Some 8.7 million pounds of meat from a Northern California company have been recalled because they came from "diseased and unsound" animals that weren't properly inspected, a federal agency announced Saturday.
The recall affecting Rancho Feeding Corporation products - as detailed by the U.S. Department of Agriculture's Food Safety and Inspection Service - marks a significant expansion of one announced January 13, when just over 40,000 pounds of the company's products were recalled.
According to the U.S. agency, Rancho Feeding "processed diseased and unsound animals and carried out these activities without the benefit or full benefit of federal inspection."
Diners at Red Lobster and Olive Garden restaurants in Iowa and Nebraska caught an intestinal illness after eating salad mix that came from Mexico, according to the U.S. Food and Drug Administration.
The federal agency said its investigators have traced the outbreak to four "illness clusters" of restaurants, which spokeswoman Theresa Eisenman later identified to CNN as Red Lobster and Olive Garden locations. The probe didn't find indications that any bags of salad mix with the rare type of parasite - known as cyclospora - were sold at U.S. grocery stores.
The tainted salad mix came from Taylor Farms de Mexico, "a processor of foodservice salads," according to the FDA.
Darden - the parent company for Olive Garden, Red Lobster and other restaurant chains such as LongHorn Steakhouse - described the August 2 announcement from the FDA as "new information."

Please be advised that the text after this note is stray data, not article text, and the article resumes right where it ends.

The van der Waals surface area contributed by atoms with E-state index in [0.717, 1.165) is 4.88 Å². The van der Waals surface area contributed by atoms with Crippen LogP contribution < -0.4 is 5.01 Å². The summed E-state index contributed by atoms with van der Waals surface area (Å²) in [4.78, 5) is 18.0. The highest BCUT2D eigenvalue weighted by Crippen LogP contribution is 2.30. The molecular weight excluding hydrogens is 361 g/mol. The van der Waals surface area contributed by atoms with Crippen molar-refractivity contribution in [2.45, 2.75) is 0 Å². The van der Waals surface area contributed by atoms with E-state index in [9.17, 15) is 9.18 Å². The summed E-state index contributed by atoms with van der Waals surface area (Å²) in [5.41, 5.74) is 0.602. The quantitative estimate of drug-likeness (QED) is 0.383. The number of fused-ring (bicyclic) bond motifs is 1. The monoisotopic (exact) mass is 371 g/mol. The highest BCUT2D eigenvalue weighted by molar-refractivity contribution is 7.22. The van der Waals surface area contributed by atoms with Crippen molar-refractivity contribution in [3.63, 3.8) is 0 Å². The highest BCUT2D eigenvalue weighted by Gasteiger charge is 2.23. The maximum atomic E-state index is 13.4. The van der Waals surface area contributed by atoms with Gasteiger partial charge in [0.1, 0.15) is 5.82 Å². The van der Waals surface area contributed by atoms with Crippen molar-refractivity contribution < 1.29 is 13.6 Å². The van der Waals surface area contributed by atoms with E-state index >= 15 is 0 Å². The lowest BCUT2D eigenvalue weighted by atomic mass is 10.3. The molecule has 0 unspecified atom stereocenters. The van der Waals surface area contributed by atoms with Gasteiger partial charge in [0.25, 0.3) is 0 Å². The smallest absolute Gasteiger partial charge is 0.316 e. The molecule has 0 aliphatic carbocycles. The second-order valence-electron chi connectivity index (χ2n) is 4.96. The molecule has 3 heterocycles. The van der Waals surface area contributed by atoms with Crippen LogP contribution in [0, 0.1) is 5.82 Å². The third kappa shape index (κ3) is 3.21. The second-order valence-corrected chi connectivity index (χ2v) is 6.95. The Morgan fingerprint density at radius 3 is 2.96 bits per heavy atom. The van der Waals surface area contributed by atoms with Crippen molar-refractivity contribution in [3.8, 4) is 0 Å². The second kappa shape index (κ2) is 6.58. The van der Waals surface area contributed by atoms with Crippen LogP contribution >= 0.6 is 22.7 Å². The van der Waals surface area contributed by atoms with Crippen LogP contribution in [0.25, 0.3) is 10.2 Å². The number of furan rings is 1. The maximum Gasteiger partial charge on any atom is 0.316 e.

Prepackaged salad mix has been pinpointed as the source of an outbreak of cyclospora - an intestinal illness tied to a rare type of parasite - that has sickened scores of people in Iowa and Nebraska, health authorities in those states said Tuesday.
More than 100 Iowans and 78 Nebraskans have fallen ill with the disease since last month, those states' health departments said. Five people have been hospitalized as a result in Nebraska, where health officials say new cases of cyclospora are reported daily.
Investigations commonly led authorities in both states to conclude that a bagged blend of iceberg and romaine lettuce, red cabbage and carrots is to blame, with Nebraska noting the mix had been prewashed.
State and federal authorities are still trying to determine exactly where the product was sold or under what brand name. The Nebraska alert noted that it "came through national distribution channels" and that "locally grown produce is not part of this outbreak."
FBI agents on Friday morning arrested a 62-year-old man who, they say, tried to extort Paula Deen by threatening to divulge "true and damning" information about the embattled celebrity chef - unless he was paid to keep quiet.
Thomas George Paculis was taken into custody without incident in Ithaca, New York, by FBI agents and deputies from the Tompkins County Sheriff's Office, the FBI said in a press release.
There was no answer later Friday to a phone number linked to him in the FBI's criminal complaint, nor was there an immediate response from an e-mail address in that same document.